"I think that I’m fairly proud of the fact that I have not changed because of material conditions – that I have not adapted myself to the marketplace and said, “I’ve got to make things that I can sell,” instead of “I’ve got to make things that I can like and other people hopefully will like.” In other words, I can still look in the mirror and the guy I see there – he’s not good looking, but he’s still the same guy I used to know." – James Krenov
Over the years, as I’ve read more and more about Old Jim, I’ve really come to appreciate his humor, his insight into doing what you love and his take on drawing your own line in the sand about what’s important to you. A journey through those first few chapters of “A Cabinetmaker’s Notebook” reveals Jim’s humble beginnings. Tight budgets and tight spaces were a common theme as he launched himself on his woodworking adventure.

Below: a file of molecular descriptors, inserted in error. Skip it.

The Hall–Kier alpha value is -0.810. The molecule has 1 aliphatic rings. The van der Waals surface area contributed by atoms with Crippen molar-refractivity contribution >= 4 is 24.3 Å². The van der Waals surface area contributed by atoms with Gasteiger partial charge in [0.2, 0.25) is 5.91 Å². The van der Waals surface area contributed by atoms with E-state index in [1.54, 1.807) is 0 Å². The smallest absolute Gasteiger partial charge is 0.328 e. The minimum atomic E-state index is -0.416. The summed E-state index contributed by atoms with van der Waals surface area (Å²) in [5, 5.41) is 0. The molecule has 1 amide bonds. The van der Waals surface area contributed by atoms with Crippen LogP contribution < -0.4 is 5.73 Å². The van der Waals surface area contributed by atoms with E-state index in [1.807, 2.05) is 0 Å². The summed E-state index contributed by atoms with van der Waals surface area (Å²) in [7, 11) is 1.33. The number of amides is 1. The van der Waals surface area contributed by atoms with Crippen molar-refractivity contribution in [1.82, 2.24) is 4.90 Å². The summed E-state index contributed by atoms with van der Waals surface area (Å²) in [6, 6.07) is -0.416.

The fact that he emphasizes not playing to the market sort of flies in the face of most of the sales and marketing advice we often hear…especially when trying to keep the lights on and your belly fed. His tact even strays from what many have taken as business gospel…find a need and fill that need. While many successful endeavors have been launched in that vein, Jim takes things in another direction. His life was a focused effort in perfecting the construction of designs that spoke to him. In doing so he created works of art that celebrated and honored the material for himself. The resulting pieces were then admired and desired by many.
Did Jim actually, unwittingly, find and fill a need as dictated by the market…or did he produce works with so much passion in the craft he loved that the results couldn’t be anything less than amazing to those who saw and bought them?